By Morris Matalon ‘24, Contributing Writer
Since the start of the pandemic in March, New York City big-screen movie theaters have been closed as a way to curb the spread of the virus amongst large groups of people. This has posed an obstacle to film studios and film distributors who need to make a profit from the money they’ve invested in their many productions set to be released in the spring and summer. The film industry’s solution to this was to distribute these films through pay-per-view and streaming services in order for families across the world to watch these films at their intended release date without violating health codes and putting people in danger. This now poses a threat to the future of in-person movie theaters and whether or not that business model will be viable considering the millions of people who now know the alternative.
The question “Will the concept of the movie theater die?” has been increasingly discussed in recent years. Due to the rise of streaming, people now can watch anything they want anytime they want from the leisure of their own couch. This makes the idea of getting up and going to a crowded and dirty movie theater sound less appealing to the average moviegoer. However, one of the last features keeping movie theaters alive was the exclusivity of the new blockbuster. Pre-pandemic, large theaters had the latest blockbusters and newest releases before they were available for streaming. The movie theater model naturally relies on this concept, especially in the age of the internet.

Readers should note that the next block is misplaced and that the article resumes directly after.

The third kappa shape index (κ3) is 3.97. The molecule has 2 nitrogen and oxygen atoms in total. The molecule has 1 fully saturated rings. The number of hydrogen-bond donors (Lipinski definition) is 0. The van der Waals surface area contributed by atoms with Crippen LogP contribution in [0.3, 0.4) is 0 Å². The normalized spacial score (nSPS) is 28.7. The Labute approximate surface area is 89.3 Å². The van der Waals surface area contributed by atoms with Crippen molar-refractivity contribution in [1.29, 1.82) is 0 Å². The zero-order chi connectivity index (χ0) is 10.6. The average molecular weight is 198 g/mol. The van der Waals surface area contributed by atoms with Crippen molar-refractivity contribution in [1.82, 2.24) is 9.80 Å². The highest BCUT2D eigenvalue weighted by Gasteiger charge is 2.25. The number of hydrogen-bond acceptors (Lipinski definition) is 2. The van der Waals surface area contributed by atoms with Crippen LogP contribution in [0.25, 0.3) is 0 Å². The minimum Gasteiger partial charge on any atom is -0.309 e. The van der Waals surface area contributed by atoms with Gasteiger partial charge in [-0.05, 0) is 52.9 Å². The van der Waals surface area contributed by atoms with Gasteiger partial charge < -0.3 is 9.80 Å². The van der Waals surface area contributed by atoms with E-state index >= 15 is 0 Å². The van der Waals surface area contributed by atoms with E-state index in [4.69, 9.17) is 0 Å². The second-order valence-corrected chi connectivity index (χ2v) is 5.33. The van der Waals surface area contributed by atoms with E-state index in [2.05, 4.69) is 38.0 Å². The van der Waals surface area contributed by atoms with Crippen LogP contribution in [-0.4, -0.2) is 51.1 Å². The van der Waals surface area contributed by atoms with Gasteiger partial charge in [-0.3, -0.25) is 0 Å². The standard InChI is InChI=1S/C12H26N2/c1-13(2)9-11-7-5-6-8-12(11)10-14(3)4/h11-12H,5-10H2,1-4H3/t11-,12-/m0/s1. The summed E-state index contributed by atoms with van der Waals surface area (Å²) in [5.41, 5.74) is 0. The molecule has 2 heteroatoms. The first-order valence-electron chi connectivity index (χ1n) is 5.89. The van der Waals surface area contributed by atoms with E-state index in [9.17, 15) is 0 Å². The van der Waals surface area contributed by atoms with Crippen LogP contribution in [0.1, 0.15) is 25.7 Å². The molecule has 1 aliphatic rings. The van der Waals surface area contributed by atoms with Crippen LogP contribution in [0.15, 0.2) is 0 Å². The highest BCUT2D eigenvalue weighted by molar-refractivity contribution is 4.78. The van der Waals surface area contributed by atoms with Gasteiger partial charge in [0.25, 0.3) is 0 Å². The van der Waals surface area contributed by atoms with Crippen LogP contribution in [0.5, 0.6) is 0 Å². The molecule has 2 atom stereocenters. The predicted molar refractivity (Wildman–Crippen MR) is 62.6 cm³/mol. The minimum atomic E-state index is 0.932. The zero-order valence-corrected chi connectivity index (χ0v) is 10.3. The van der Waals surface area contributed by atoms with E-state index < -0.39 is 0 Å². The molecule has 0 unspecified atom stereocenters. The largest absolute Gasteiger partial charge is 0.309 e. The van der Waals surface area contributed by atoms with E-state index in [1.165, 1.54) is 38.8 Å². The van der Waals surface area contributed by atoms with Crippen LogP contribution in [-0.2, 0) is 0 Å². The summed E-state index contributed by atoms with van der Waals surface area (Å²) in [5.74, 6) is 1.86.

But now, we can simply walk to our living room and press play to watch that new and exclusive movie. That exclusivity keeping theaters alive is dead. The only thing movie theaters are hoping for now is the chance for people once again to want to go to the movie theater simply because it is a movie theater. Even after the pandemic ends, people will remember the alternative of going to the theater, and may want that to be their only method of film consumption. Yet not everyone was eager to get up at a certain time to walk long distances and buy a ticket only to sit in a loud and crowded theater. People did it because they had to. Now that they know the alternative, the model of the movie theater is at risk.
To finally answer the question about the fate of movie theaters, the fate lies completely in the hands of the consumer. If the average movie-going public is fed up with going to theaters, the suppliers will adapt to their desires. While I personally don’t see the movie theater staying alive, their outcome is in your hands.